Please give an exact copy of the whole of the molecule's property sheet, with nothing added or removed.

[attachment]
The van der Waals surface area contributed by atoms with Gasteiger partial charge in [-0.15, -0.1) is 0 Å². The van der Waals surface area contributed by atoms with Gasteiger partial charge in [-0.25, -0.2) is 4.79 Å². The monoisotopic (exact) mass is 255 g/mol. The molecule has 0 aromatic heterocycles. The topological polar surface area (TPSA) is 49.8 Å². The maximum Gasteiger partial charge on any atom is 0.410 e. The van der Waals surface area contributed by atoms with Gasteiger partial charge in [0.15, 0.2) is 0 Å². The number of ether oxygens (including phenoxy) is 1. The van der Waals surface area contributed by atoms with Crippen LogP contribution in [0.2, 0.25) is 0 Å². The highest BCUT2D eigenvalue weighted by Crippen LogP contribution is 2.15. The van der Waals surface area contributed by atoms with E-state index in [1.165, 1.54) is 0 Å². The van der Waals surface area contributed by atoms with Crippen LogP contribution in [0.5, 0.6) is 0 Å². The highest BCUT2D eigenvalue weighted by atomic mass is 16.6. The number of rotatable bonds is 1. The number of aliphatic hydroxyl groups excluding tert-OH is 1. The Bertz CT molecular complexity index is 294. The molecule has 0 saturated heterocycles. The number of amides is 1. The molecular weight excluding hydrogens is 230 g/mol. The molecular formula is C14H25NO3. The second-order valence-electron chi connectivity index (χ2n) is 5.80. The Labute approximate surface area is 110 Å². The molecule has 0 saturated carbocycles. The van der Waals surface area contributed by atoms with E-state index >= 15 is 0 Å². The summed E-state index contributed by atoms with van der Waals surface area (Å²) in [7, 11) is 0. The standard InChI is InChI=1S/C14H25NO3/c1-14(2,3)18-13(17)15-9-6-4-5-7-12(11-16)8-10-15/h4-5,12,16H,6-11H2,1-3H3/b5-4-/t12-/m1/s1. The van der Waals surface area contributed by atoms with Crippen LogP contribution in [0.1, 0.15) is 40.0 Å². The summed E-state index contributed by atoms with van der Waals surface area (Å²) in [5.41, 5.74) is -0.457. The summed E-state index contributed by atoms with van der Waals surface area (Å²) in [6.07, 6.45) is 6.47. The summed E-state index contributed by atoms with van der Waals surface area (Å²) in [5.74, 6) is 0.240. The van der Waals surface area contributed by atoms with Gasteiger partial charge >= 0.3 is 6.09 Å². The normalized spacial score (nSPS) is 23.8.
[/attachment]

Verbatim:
The van der Waals surface area contributed by atoms with Gasteiger partial charge in [-0.15, -0.1) is 0 Å². The van der Waals surface area contributed by atoms with Gasteiger partial charge in [-0.25, -0.2) is 4.79 Å². The monoisotopic (exact) mass is 255 g/mol. The molecule has 0 aromatic heterocycles. The topological polar surface area (TPSA) is 49.8 Å². The maximum Gasteiger partial charge on any atom is 0.410 e. The van der Waals surface area contributed by atoms with Gasteiger partial charge in [0.15, 0.2) is 0 Å². The number of ether oxygens (including phenoxy) is 1. The van der Waals surface area contributed by atoms with Crippen LogP contribution in [0.2, 0.25) is 0 Å². The highest BCUT2D eigenvalue weighted by Crippen LogP contribution is 2.15. The van der Waals surface area contributed by atoms with E-state index in [1.165, 1.54) is 0 Å². The van der Waals surface area contributed by atoms with Crippen LogP contribution in [0.5, 0.6) is 0 Å². The highest BCUT2D eigenvalue weighted by atomic mass is 16.6. The number of rotatable bonds is 1. The number of aliphatic hydroxyl groups excluding tert-OH is 1. The Bertz CT molecular complexity index is 294. The molecule has 0 saturated heterocycles. The number of amides is 1. The molecular weight excluding hydrogens is 230 g/mol. The molecular formula is C14H25NO3. The second-order valence-electron chi connectivity index (χ2n) is 5.80. The Labute approximate surface area is 110 Å². The molecule has 0 saturated carbocycles. The van der Waals surface area contributed by atoms with E-state index >= 15 is 0 Å². The summed E-state index contributed by atoms with van der Waals surface area (Å²) in [7, 11) is 0. The standard InChI is InChI=1S/C14H25NO3/c1-14(2,3)18-13(17)15-9-6-4-5-7-12(11-16)8-10-15/h4-5,12,16H,6-11H2,1-3H3/b5-4-/t12-/m1/s1. The van der Waals surface area contributed by atoms with Crippen LogP contribution in [0.1, 0.15) is 40.0 Å². The summed E-state index contributed by atoms with van der Waals surface area (Å²) in [5.41, 5.74) is -0.457. The summed E-state index contributed by atoms with van der Waals surface area (Å²) in [6.07, 6.45) is 6.47. The summed E-state index contributed by atoms with van der Waals surface area (Å²) in [5.74, 6) is 0.240. The van der Waals surface area contributed by atoms with Gasteiger partial charge >= 0.3 is 6.09 Å². The normalized spacial score (nSPS) is 23.8.